On the day former Education Minister Milton Ribeiro was arrested on suspicion of corruption, malfeasance, and influence peddling, an annual survey that analyzes the institutional environment of Latin American countries showed that Brazil has fallen four positions in the ranking measuring states’ ability to fight corruption.
The ranking, produced since 2019 by the Americas Society/Council of Americas (AS/COA) in partnership with consultancy firm Control Risks, shows that Brazil has dropped from sixth to tenth position this year.
“The setbacks of the last three years” did not fully reverse the “decades of strengthening” of Brazilian institutions, stated the companies in the report. However, they did laud the continued independence of the Supreme Court and Superior Electoral Court “despite an escalation in public criticism leveled at them by President Jair Bolsonaro.” Besides that, scores for civil society and media remained stable, “even with high political polarization.”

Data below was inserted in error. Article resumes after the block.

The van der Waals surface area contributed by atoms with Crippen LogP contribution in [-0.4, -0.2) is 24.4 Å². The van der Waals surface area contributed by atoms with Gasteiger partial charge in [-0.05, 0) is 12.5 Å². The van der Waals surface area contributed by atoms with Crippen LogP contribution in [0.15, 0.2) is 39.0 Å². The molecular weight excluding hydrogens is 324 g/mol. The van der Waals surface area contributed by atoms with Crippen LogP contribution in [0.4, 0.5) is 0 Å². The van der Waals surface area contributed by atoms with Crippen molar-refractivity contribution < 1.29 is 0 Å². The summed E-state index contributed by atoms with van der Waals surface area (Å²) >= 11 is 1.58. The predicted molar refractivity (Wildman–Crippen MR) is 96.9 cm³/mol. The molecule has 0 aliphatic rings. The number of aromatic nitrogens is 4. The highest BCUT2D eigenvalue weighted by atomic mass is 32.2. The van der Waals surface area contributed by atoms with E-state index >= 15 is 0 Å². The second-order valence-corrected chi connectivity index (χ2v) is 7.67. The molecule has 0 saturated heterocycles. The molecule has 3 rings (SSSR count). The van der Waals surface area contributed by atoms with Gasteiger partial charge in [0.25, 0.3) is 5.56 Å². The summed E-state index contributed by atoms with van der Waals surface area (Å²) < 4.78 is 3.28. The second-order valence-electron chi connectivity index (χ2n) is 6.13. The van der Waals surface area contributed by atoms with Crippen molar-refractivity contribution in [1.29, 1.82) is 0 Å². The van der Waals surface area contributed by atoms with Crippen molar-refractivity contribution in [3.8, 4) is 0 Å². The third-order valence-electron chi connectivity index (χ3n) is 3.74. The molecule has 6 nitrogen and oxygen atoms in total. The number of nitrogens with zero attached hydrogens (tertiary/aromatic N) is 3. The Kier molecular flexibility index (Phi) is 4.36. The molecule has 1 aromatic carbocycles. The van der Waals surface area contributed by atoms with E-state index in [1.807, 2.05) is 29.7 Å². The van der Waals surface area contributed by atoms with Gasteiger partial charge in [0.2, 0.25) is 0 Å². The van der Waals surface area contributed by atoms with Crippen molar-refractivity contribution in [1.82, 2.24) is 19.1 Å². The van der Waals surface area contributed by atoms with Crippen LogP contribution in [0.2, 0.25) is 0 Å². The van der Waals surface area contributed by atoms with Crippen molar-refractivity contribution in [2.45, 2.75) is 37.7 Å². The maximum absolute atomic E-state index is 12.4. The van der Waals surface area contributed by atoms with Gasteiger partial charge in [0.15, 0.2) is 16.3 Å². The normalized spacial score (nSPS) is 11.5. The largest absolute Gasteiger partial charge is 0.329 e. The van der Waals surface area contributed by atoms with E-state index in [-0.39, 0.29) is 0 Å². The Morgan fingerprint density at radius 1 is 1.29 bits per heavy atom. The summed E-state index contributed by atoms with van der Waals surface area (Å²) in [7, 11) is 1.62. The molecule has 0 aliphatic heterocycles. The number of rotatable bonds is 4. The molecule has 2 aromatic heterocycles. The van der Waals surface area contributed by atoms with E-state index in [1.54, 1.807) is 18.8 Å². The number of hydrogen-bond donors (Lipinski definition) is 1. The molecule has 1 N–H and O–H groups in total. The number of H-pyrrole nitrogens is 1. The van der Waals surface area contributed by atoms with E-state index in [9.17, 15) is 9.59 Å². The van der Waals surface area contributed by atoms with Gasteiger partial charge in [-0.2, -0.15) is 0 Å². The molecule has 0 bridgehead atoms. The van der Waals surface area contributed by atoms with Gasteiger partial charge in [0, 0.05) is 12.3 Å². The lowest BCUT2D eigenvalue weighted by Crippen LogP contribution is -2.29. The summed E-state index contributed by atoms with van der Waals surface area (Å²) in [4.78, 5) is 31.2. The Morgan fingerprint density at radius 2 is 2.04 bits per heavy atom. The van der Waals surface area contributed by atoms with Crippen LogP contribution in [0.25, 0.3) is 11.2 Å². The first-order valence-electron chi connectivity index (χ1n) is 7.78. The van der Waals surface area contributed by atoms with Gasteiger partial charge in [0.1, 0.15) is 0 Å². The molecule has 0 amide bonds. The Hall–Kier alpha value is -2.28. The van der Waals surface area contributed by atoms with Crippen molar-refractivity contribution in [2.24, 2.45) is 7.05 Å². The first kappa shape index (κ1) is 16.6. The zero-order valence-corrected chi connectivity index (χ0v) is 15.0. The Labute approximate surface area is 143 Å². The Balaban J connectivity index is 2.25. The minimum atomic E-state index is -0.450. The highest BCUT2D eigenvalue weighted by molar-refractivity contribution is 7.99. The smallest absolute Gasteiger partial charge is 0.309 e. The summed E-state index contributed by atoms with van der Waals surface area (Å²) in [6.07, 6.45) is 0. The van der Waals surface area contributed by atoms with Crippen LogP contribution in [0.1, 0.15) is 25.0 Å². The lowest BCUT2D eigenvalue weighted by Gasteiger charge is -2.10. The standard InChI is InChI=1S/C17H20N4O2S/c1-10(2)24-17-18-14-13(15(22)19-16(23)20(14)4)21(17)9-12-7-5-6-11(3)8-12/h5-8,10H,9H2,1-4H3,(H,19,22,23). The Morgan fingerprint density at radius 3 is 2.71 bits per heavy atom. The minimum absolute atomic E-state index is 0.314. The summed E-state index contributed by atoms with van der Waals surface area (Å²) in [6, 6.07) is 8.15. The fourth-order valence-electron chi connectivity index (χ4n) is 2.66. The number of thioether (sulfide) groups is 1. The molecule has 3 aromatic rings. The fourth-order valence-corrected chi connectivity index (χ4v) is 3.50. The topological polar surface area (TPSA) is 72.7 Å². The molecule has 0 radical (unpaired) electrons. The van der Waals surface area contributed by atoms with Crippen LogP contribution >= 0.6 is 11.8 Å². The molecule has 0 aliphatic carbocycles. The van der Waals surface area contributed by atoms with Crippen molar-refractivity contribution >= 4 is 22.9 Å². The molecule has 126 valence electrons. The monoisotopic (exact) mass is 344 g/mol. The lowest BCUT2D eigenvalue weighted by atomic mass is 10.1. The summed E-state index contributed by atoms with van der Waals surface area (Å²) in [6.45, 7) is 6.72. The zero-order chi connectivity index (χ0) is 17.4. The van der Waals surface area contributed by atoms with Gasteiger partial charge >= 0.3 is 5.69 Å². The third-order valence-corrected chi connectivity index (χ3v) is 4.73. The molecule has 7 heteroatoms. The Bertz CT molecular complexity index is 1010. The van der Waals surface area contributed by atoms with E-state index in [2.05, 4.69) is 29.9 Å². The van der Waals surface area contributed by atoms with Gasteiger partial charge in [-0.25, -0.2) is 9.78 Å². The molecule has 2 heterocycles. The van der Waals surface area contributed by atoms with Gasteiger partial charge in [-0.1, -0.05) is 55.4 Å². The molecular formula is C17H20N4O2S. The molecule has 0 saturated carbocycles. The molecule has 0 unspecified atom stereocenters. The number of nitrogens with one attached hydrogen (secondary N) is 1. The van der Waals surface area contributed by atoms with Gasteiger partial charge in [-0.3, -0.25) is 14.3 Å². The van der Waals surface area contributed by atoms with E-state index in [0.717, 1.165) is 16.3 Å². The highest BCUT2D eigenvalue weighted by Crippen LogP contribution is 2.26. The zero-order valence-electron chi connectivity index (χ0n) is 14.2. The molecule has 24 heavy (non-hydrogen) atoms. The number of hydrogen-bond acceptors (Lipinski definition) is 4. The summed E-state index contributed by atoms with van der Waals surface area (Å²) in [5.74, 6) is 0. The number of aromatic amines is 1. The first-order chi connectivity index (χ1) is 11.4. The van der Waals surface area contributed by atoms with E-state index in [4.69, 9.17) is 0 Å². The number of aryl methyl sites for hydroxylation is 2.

However, the variable that assesses the independence and efficiency of anti-corruption agencies dropped by almost 19 percent, “as [Mr.] Bolsonaro sought to consolidate control over the bodies that investigate alleged cases of corruption involving his allies.”
According to Mario Braga, a senior analyst at Control Risks, Brazil’s ability to fight corruption has been declining due to the way the current government operates. Supported from the beginning by an anti-corruption platform, Mr. Bolsonaro’s administration has accumulated graft accusations and investigations involving cabinet ministers and important government agencies.